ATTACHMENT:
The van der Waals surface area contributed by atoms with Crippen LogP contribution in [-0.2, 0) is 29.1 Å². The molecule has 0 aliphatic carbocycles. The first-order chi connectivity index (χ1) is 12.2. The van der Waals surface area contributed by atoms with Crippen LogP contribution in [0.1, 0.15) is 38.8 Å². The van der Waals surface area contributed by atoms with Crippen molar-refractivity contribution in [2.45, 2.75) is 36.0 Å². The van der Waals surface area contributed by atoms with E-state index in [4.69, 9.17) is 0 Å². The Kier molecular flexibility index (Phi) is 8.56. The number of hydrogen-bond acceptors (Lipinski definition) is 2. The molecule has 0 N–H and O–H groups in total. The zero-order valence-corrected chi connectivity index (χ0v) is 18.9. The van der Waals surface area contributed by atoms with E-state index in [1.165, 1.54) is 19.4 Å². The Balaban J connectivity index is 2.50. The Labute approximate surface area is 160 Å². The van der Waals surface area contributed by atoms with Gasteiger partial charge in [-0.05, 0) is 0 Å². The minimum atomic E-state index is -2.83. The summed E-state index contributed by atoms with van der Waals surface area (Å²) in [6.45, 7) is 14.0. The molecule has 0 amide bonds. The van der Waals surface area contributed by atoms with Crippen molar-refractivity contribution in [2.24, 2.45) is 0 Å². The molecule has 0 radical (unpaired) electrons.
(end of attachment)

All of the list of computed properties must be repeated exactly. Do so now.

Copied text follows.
The van der Waals surface area contributed by atoms with Crippen LogP contribution in [-0.2, 0) is 29.1 Å². The molecule has 0 aliphatic carbocycles. The first-order chi connectivity index (χ1) is 12.2. The van der Waals surface area contributed by atoms with Crippen LogP contribution in [0.1, 0.15) is 38.8 Å². The van der Waals surface area contributed by atoms with Crippen molar-refractivity contribution in [2.45, 2.75) is 36.0 Å². The van der Waals surface area contributed by atoms with E-state index in [4.69, 9.17) is 0 Å². The Kier molecular flexibility index (Phi) is 8.56. The number of hydrogen-bond acceptors (Lipinski definition) is 2. The molecule has 0 N–H and O–H groups in total. The zero-order valence-corrected chi connectivity index (χ0v) is 18.9. The van der Waals surface area contributed by atoms with E-state index in [1.165, 1.54) is 19.4 Å². The Balaban J connectivity index is 2.50. The Labute approximate surface area is 160 Å². The van der Waals surface area contributed by atoms with Gasteiger partial charge in [-0.05, 0) is 0 Å². The minimum atomic E-state index is -2.83. The summed E-state index contributed by atoms with van der Waals surface area (Å²) in [6.45, 7) is 14.0. The molecule has 0 amide bonds. The van der Waals surface area contributed by atoms with Crippen molar-refractivity contribution in [2.24, 2.45) is 0 Å². The molecule has 0 radical (unpaired) electrons.